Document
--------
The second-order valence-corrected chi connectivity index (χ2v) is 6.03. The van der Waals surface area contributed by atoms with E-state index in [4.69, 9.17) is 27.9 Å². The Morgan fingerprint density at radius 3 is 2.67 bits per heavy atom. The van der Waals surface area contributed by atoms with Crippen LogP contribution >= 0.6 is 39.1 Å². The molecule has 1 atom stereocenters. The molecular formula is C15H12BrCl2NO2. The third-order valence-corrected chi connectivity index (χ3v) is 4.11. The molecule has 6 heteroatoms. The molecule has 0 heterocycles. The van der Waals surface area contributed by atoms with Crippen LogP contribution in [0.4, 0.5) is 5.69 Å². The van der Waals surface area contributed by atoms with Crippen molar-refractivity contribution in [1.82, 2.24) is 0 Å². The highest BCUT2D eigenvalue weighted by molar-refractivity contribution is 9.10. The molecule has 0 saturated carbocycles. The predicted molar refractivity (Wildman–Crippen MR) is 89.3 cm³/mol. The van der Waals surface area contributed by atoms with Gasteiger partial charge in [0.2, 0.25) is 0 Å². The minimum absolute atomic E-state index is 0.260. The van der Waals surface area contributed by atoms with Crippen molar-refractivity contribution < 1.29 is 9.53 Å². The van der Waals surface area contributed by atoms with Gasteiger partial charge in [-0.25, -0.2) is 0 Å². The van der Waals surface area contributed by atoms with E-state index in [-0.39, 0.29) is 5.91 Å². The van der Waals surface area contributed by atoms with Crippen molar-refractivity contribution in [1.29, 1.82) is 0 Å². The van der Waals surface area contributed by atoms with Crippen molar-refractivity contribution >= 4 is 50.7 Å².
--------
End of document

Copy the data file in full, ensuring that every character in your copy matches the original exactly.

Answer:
The second-order valence-corrected chi connectivity index (χ2v) is 6.03. The van der Waals surface area contributed by atoms with E-state index in [4.69, 9.17) is 27.9 Å². The Morgan fingerprint density at radius 3 is 2.67 bits per heavy atom. The van der Waals surface area contributed by atoms with Crippen LogP contribution >= 0.6 is 39.1 Å². The molecule has 1 atom stereocenters. The molecular formula is C15H12BrCl2NO2. The third-order valence-corrected chi connectivity index (χ3v) is 4.11. The molecule has 6 heteroatoms. The molecule has 0 heterocycles. The van der Waals surface area contributed by atoms with Crippen LogP contribution in [0.4, 0.5) is 5.69 Å². The van der Waals surface area contributed by atoms with Crippen molar-refractivity contribution in [1.82, 2.24) is 0 Å². The highest BCUT2D eigenvalue weighted by molar-refractivity contribution is 9.10. The molecule has 0 saturated carbocycles. The predicted molar refractivity (Wildman–Crippen MR) is 89.3 cm³/mol. The van der Waals surface area contributed by atoms with Gasteiger partial charge in [0.2, 0.25) is 0 Å². The minimum absolute atomic E-state index is 0.260. The van der Waals surface area contributed by atoms with Crippen molar-refractivity contribution < 1.29 is 9.53 Å². The van der Waals surface area contributed by atoms with Gasteiger partial charge in [-0.25, -0.2) is 0 Å². The van der Waals surface area contributed by atoms with E-state index in [-0.39, 0.29) is 5.91 Å². The van der Waals surface area contributed by atoms with Crippen molar-refractivity contribution in [1.29, 1.82) is 0 Å². The van der Waals surface area contributed by atoms with Crippen molar-refractivity contribution >= 4 is 50.7 Å².